• Adra, Jamila, et al. (författare)
  • Distribution of locoregional breast cancer recurrence in relation to postoperative radiation fields and biological subtypes.
  • 2019
  • Ingår i: International journal of radiation oncology, biology, physics. - : Elsevier. - 1879-355X .- 0360-3016. ; 105:2, s. 285-295
  • Tidskriftsartikel (refereegranskat)abstract
    • and purpose: To investigate incidence and location of locoregional recurrence (LRR) in patients who have received postoperative locoregional radiotherapy (LRRT) for primary breast cancer. LRR-position in relation to applied radiotherapy and the primary tumours biological subtype were analysed with the aim to evaluate current target guidelines and RT techniques in relation to tumour biology.Medical records were reviewed for all patients who received postoperative LRRT for primary BC in southwestern Sweden from 2004-2008 (N=923). Patients with LRR as a first event were identified (N=57, distant failure and death were considered competing risks). CT images identifying LRR were used to compare LRR locations to postoperative LRRT fields. LRR risk and distribution were then related to the primary BC biological subtype and to current target guidelines.Cumulative LRR incidence after 10 years was 7.1% (95%CI 5.5-9.1). Fifty-seven of the 923 patients in the cohort developed LRR (30 local recurrences (LR), 30 regional recurrences (RR), of which 3 cases of simultaneous LR/RR). Most cases of LRR developed fully (56%) or partially (26%) within postoperatively irradiated areas. The most common location for out-of-field RR was cranial to RT fields in the supraclavicular fossa. Patients with an ER- (HR 4.6, p<0.001, 95%CI 2.5-8.4) or HER2+ (HR 2.4, p=0.007, 95%CI 1.3-4.7) primary BC presented higher risks of LRR compared to those with ER+ tumours. ER-/HER2+ tumours more frequently recurred in-field (68%) rather than marginal/out-of-field (32%). In addition, 75% of in-field recurrences derived from an ER-/HER+ tumour, compared to 45% of marginal/out-of-field recurrences. A complete pathological response in the axilla after neoadjuvant treatment was associated with a lower degree of LRR risk (p=0.022).Incidence and locations of LRR seems to be related to the primary BC biological subtype. Individualized LRRT according to tumour biology may be applied to improve outcomes.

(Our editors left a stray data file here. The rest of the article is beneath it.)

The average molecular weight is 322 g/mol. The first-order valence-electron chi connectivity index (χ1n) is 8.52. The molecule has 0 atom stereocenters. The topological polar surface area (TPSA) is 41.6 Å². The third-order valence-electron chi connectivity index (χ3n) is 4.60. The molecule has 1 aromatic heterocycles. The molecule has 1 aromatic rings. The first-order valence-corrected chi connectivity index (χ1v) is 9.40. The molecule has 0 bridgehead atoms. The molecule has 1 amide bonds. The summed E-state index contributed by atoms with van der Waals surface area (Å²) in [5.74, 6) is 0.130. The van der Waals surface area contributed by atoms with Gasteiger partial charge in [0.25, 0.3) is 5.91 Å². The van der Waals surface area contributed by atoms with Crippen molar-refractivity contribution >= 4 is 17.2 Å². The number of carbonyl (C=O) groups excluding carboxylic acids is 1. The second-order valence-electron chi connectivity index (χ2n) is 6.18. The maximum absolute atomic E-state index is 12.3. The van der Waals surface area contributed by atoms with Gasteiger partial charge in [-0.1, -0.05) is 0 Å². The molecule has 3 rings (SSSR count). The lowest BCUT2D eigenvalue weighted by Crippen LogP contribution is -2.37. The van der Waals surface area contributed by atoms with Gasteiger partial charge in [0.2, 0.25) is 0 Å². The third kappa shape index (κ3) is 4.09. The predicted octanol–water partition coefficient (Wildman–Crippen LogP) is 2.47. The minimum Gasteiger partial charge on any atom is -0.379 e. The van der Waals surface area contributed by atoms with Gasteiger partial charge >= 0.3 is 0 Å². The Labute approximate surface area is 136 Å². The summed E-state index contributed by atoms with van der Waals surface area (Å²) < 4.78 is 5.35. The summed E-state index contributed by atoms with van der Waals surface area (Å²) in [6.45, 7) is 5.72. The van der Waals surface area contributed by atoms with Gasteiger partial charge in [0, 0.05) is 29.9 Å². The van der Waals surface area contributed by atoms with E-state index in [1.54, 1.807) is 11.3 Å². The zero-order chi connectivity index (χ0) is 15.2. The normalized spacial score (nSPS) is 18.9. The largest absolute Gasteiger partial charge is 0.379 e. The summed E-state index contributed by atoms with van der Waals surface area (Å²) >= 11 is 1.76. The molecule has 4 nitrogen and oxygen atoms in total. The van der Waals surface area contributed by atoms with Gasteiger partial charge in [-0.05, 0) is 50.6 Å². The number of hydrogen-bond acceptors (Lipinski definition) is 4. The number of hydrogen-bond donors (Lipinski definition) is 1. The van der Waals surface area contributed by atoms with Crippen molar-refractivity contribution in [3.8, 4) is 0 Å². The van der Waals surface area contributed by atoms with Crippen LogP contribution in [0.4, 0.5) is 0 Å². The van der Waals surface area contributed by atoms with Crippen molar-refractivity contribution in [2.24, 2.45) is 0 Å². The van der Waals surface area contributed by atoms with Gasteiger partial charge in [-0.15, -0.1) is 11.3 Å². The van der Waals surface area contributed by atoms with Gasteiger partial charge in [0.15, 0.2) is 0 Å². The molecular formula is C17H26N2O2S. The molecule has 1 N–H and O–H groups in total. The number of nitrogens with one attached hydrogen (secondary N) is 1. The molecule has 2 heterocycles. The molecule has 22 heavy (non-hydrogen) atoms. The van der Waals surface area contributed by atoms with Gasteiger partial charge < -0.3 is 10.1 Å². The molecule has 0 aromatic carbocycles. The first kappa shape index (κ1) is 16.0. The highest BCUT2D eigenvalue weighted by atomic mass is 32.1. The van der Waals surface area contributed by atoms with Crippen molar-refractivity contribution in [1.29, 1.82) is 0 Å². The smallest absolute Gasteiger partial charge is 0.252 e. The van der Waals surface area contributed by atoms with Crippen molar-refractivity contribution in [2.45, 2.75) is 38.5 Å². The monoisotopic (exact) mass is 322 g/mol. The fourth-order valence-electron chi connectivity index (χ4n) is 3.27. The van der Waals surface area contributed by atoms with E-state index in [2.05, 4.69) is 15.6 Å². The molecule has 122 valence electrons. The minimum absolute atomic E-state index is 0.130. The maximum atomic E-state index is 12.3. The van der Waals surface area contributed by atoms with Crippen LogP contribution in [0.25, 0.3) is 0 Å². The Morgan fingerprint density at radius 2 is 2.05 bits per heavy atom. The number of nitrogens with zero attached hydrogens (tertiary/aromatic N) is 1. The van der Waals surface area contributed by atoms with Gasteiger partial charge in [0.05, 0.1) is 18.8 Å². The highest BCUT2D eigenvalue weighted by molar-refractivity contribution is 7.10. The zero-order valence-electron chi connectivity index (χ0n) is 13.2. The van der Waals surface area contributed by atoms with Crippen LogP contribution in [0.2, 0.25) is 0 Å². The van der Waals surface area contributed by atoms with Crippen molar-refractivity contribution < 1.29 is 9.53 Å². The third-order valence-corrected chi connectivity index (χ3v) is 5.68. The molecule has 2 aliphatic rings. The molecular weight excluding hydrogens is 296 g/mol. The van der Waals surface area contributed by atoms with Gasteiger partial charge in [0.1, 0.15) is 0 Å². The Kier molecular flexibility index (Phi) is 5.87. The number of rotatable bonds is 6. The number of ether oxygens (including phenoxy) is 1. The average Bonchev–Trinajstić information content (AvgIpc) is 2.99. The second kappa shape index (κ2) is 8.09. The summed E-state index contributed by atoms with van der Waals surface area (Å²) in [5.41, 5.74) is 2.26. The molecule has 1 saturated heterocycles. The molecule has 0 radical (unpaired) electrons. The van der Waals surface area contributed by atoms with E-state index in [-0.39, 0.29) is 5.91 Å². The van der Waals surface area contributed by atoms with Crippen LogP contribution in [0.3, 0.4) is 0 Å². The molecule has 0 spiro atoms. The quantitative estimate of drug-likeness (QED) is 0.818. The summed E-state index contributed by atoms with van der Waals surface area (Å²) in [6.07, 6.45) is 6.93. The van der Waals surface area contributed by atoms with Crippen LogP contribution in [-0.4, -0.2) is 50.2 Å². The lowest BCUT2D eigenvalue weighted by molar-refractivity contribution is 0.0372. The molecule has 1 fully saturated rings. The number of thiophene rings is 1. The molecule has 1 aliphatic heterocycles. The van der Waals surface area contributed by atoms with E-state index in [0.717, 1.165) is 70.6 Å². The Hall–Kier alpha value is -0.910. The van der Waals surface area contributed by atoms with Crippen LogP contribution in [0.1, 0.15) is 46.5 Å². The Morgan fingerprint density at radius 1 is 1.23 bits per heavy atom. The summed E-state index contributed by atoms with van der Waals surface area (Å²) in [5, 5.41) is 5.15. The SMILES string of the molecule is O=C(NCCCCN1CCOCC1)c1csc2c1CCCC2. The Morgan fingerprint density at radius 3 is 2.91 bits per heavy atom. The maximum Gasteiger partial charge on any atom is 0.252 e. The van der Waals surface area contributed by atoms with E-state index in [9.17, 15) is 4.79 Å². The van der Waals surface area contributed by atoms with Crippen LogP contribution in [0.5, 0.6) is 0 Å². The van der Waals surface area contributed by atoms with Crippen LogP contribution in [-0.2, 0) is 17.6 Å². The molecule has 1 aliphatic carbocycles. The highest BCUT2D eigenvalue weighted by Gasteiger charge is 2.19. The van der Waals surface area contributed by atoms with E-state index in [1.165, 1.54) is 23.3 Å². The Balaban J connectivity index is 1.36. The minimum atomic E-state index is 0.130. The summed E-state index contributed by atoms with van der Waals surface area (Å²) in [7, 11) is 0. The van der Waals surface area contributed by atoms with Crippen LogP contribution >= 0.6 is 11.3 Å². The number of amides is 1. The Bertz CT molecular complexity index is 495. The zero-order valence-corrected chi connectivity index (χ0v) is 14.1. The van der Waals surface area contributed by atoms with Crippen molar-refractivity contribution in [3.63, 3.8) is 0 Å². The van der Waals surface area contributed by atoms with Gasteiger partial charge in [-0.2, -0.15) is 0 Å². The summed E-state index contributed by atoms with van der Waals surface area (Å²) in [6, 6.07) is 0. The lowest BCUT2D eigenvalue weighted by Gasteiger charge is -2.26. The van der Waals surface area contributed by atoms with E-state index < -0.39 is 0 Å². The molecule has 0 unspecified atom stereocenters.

• Aksnessaether, Bjorg Y., et al. (författare)
  • In Reply to Sari et al
  • 2020
  • Ingår i: International Journal of Radiation Oncology, Biology, Physics. - : Elsevier. - 0360-3016 .- 1879-355X. ; 107:2, s. 388-389
  • Tidskriftsartikel (refereegranskat)
  • Aksnessaether, Bjorg Y., et al. (författare)
  • Second Cancers in Patients With Locally Advanced Prostate Cancer Randomized to Lifelong Endocrine Treatment With or Without Radical Radiation Therapy : Long-Term Follow-up of the Scandinavian Prostate Cancer Group-7 Trial
  • 2020
  • Ingår i: International Journal of Radiation Oncology, Biology, Physics. - : Elsevier. - 0360-3016 .- 1879-355X. ; 106:4, s. 706-714
  • Tidskriftsartikel (refereegranskat)abstract